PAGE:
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Proceedings Paper

Photodynamic therapy cures green fluorescent protein expressing RIF1 tumors in mice
Author(s): Ana P. Castano; Qingde Liu; Michael R. Hamblin
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Paper Abstract

Cancer is a leading cause of death among modern people, largely due to metastatic disease. The ideal cancer treatment should destroy both the primary tumor and distant metastases with minimal toxicity to normal tissue. This is best accomplished by educating the body's immune system to recognize the tumor as foreign so that after the primary tumor is destroyed, distant metastases will also be eradicated. Photodynamic therapy (PDT) involves the IV administration of photosensitizers followed by illumination of the tumor with red light producing reactive oxygen species that eventually cause vascular shutdown and tumor cell apoptosis. Anti-tumor immunity is stimulated after PDT due to the acute inflammatory response, generation of tumor-specific antigens, and induction of heat-shock proteins. Combination regimens are likely to emerge in the future to even further enhance immunity. Green fluorescent protein is used as an optical reporter to non-invasively image the progression of mouse tumors, and in addition, may act as a foreign (jellyfish) antigen. We asked whether the response of tumor bearing mice to PDT differed when a non-immunogenic tumor cell line was transfected with GFP? We injected RIF-1 or RIF1-EGFP cells in the leg of C3H/HeN mice and both the cells and tumors grew equally well. We used two PDT protocols (benzoporphyrin derivative (BPD) with 15-minute interval or Photofrin with 24-hour interval). The results showed significant differences between the responses of RIF1 or RIF1-EGFP tumors after BPD or Photofrin PDT and complete cures and mouse survival when RIF-1 EGFP tumors were treated with BPD. This increased tumor response may be due to antibody-mediated cytotoxicity and the presence of an artificial tumor antigen (GFP) that can produce a CD8 T-cell response against the whole tumor. The presence of antibodies against EGFP in mouse serum correlates with the hypothesis.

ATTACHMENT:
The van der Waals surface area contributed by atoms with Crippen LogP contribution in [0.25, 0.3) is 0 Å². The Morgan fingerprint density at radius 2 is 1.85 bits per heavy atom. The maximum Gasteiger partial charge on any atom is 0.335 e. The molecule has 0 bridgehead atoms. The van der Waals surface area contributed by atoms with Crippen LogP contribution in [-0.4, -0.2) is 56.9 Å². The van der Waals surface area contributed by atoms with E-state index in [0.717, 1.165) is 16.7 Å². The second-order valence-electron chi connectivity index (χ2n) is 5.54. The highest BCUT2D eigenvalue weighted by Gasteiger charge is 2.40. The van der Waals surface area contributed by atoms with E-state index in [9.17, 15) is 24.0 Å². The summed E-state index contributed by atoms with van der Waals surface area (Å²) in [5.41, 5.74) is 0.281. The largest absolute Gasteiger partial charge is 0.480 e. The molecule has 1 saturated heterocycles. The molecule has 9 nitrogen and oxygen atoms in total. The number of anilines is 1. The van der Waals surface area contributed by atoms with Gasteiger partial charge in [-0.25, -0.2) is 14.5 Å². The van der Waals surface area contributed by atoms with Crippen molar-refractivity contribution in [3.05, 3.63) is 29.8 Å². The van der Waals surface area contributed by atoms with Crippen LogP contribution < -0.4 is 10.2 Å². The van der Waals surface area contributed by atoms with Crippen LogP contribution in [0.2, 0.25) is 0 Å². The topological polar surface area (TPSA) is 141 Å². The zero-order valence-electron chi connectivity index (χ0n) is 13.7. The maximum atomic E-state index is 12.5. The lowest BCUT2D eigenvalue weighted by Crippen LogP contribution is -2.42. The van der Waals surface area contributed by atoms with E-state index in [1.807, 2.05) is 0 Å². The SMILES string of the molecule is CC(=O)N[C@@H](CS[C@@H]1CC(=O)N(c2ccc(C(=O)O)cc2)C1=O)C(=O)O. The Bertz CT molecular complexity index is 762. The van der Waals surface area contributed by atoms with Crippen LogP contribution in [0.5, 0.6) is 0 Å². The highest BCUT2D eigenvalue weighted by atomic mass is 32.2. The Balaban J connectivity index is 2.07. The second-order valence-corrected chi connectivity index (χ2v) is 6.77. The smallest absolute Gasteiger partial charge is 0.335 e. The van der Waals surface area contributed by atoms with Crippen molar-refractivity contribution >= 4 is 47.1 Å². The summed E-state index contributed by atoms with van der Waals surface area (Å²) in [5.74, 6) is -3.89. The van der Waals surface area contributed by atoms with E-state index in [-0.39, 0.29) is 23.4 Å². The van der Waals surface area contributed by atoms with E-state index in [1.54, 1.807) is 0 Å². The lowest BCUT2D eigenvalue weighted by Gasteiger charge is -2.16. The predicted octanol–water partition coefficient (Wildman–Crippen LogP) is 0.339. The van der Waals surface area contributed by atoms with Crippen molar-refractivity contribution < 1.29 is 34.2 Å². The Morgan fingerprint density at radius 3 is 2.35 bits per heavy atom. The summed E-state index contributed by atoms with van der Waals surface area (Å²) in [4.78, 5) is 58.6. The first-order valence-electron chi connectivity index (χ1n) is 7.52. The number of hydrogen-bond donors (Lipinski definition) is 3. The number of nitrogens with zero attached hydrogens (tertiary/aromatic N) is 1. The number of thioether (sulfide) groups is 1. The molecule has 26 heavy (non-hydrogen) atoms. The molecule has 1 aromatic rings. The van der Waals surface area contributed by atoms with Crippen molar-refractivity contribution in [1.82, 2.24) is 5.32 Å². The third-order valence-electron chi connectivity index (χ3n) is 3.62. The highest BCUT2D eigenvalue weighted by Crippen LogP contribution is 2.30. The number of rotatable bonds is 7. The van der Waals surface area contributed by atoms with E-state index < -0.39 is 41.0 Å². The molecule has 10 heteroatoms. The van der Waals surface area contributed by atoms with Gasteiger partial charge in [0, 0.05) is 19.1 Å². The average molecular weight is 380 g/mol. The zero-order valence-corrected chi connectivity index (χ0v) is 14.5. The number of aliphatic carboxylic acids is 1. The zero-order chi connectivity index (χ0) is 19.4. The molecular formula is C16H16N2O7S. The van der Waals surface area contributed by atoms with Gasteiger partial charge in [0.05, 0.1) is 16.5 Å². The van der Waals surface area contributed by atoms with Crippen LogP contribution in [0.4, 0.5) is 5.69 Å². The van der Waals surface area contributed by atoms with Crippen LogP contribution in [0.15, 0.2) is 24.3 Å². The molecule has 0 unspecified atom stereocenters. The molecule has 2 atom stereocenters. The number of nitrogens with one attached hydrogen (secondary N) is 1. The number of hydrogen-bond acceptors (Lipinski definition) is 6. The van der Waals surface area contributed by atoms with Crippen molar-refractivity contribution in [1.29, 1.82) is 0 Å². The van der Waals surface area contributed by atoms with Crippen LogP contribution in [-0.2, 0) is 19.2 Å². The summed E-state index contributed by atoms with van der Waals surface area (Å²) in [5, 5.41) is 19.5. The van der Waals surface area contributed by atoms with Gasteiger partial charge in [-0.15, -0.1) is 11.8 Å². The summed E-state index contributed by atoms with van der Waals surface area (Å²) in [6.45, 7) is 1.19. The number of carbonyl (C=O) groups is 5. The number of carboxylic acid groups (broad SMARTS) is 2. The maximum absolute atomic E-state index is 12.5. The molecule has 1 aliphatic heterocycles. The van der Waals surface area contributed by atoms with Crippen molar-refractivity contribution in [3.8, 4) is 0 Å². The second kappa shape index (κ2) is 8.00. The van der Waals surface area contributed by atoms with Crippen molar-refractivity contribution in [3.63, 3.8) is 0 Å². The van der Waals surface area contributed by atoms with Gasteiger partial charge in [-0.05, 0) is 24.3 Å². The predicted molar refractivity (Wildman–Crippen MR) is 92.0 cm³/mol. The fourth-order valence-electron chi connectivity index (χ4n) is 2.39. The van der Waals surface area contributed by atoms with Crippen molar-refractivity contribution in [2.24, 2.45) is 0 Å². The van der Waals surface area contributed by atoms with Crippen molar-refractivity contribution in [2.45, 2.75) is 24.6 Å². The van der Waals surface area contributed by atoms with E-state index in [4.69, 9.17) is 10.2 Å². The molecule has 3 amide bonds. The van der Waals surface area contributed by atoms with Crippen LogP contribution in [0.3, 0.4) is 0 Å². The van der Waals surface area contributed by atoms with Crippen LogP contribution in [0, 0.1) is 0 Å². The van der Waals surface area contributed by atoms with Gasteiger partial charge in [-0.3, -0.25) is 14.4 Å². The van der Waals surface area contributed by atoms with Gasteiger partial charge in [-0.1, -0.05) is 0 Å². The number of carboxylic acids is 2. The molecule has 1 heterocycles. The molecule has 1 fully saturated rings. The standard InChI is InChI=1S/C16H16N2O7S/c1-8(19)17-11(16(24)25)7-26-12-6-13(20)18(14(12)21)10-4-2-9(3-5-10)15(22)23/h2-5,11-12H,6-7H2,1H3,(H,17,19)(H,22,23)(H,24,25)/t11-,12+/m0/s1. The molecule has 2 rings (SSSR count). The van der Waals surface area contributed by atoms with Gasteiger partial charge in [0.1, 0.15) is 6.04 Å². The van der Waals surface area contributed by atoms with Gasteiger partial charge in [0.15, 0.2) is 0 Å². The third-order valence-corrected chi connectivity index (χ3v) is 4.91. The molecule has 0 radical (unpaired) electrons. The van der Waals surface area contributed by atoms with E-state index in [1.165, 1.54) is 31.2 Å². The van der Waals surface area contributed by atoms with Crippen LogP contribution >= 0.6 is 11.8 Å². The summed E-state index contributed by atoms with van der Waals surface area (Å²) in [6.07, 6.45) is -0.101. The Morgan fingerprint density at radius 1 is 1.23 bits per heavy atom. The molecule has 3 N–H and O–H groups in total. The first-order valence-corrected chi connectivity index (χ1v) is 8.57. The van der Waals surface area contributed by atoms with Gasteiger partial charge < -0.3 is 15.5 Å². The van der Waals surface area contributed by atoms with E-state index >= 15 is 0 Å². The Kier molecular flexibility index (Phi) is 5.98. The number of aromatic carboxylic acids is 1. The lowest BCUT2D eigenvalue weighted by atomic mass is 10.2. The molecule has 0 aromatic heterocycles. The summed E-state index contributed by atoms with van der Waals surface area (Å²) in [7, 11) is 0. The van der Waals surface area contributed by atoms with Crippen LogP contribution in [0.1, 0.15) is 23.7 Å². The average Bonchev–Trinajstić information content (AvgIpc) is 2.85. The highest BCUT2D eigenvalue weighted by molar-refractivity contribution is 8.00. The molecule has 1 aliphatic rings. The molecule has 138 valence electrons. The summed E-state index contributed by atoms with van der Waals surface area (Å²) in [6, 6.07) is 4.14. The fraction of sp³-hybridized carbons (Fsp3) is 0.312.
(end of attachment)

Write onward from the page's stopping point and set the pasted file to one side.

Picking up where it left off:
Paper Details

Date Published: 1 July 2004
PDF: 10 pages
Proc. SPIE 5319, Laser Interaction with Tissue and Cells XV, (1 July 2004); doi: 10.1117/12.528381
Show Author Affiliations
Ana P. Castano, Massachusetts General Hospital (United States)
Harvard Medical School (United States)
Qingde Liu, Massachusetts General Hospital (United States)
Harvard Medical School (United States)
Michael R. Hamblin, Massachusetts General Hospital (United States)
Harvard Medical School (United States)

Published in SPIE Proceedings Vol. 5319:
Laser Interaction with Tissue and Cells XV
Steven L. Jacques; William P. Roach, Editor(s)

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